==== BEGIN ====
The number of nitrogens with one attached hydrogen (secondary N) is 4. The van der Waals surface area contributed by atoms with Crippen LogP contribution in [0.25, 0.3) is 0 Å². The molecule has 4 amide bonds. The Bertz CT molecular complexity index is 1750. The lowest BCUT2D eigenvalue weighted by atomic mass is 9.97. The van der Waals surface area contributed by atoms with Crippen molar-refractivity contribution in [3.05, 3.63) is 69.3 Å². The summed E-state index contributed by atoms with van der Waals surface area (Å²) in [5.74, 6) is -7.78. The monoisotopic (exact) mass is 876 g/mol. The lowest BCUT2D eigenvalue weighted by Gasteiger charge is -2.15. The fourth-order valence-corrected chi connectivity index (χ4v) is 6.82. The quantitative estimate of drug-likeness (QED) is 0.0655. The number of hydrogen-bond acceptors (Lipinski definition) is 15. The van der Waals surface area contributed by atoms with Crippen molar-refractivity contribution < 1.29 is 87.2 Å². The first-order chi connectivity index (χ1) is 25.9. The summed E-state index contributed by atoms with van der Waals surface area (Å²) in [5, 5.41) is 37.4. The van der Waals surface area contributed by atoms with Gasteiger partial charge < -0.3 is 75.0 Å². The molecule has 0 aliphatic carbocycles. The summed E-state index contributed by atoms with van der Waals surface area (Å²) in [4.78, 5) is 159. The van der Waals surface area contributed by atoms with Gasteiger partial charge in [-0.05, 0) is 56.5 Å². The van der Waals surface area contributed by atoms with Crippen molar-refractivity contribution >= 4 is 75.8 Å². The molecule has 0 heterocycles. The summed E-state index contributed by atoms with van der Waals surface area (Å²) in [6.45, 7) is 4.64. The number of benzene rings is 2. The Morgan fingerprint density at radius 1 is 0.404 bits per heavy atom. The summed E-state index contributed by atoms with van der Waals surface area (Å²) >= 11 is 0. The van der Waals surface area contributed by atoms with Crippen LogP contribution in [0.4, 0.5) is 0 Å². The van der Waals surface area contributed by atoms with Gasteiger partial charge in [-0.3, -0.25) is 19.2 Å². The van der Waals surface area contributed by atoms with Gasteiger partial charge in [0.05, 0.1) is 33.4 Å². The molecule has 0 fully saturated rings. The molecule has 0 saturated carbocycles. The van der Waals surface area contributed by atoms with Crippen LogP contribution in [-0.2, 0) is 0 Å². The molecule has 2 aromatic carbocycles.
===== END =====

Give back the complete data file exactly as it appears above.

The number of nitrogens with one attached hydrogen (secondary N) is 4. The van der Waals surface area contributed by atoms with Crippen LogP contribution in [0.25, 0.3) is 0 Å². The molecule has 4 amide bonds. The Bertz CT molecular complexity index is 1750. The lowest BCUT2D eigenvalue weighted by atomic mass is 9.97. The van der Waals surface area contributed by atoms with Crippen molar-refractivity contribution in [3.05, 3.63) is 69.3 Å². The summed E-state index contributed by atoms with van der Waals surface area (Å²) in [5.74, 6) is -7.78. The monoisotopic (exact) mass is 876 g/mol. The lowest BCUT2D eigenvalue weighted by Gasteiger charge is -2.15. The fourth-order valence-corrected chi connectivity index (χ4v) is 6.82. The quantitative estimate of drug-likeness (QED) is 0.0655. The number of hydrogen-bond acceptors (Lipinski definition) is 15. The van der Waals surface area contributed by atoms with Crippen molar-refractivity contribution < 1.29 is 87.2 Å². The first-order chi connectivity index (χ1) is 25.9. The summed E-state index contributed by atoms with van der Waals surface area (Å²) in [5, 5.41) is 37.4. The van der Waals surface area contributed by atoms with Gasteiger partial charge < -0.3 is 75.0 Å². The molecule has 0 aliphatic carbocycles. The summed E-state index contributed by atoms with van der Waals surface area (Å²) in [4.78, 5) is 159. The van der Waals surface area contributed by atoms with Gasteiger partial charge in [-0.05, 0) is 56.5 Å². The van der Waals surface area contributed by atoms with Crippen molar-refractivity contribution >= 4 is 75.8 Å². The molecule has 0 heterocycles. The summed E-state index contributed by atoms with van der Waals surface area (Å²) in [6.45, 7) is 4.64. The number of benzene rings is 2. The Morgan fingerprint density at radius 1 is 0.404 bits per heavy atom. The summed E-state index contributed by atoms with van der Waals surface area (Å²) >= 11 is 0. The van der Waals surface area contributed by atoms with Crippen LogP contribution in [0.4, 0.5) is 0 Å². The van der Waals surface area contributed by atoms with Gasteiger partial charge in [-0.3, -0.25) is 19.2 Å². The van der Waals surface area contributed by atoms with Gasteiger partial charge in [0.05, 0.1) is 33.4 Å². The molecule has 0 fully saturated rings. The molecule has 0 saturated carbocycles. The van der Waals surface area contributed by atoms with Crippen LogP contribution in [-0.2, 0) is 0 Å². The molecule has 2 aromatic carbocycles.